Toby and Anne Lamott


Up very early this morning, not even 3am, because I couldn’t sleep. Toby got up, too, thinking, as he often does, that this means it’s time for breakfast, which it almost always is, for him, as soon as I get up. But not today, not this early. He tests me many times, heading toward the kitchen, hopping up and down, doing the entire repertoire of excited doggie tricks he enlists to enroll me in the euphoria of his mealtime. But, I don’t fall for it. I sit on the sofa, pull out my laptop; he sits beside me on the couch, sighing for effect, letting me understand his disappointment that he doesn’t get to have breakfast during what is, essentially, the middle of the night. I stand firm, however, not giving in to the manipulations of my little canine boy, until, at last, he hops down from the couch, wanders back into the bedroom and waits for me to come and pick him up onto the bed so he can go back to sleep.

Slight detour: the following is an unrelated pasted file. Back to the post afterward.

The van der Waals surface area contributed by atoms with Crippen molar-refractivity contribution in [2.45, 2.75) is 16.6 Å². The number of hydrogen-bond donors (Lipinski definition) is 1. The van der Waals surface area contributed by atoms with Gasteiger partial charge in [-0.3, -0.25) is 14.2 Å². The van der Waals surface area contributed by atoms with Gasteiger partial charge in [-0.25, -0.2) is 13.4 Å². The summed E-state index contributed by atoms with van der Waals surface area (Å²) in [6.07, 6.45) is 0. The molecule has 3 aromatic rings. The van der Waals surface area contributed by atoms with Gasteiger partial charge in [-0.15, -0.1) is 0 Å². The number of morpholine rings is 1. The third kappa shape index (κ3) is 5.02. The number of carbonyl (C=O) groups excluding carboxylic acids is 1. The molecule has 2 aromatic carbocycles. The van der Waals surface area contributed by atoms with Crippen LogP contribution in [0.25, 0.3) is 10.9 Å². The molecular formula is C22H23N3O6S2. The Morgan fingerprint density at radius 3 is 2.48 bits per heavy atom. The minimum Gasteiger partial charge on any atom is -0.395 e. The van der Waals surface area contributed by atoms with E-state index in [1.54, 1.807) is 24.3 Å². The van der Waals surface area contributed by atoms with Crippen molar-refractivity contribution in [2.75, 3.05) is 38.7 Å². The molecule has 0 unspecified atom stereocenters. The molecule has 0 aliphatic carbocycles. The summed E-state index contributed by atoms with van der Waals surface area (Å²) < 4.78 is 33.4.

Sometime, I hope to be able to explain to him the advantages of delayed gratification but, since he’s a food-motivated dog, I’m not so sure how that will work out.

I’ve been reading Anne Lamott essays for the past couple of hours – crying, laughing – and feeling grateful there is someone on this earth who understands the rust spots on a tarnished soul, pointing out that rust is just oxidation and oxidation means that something has just been working extra hard to be seen. JS


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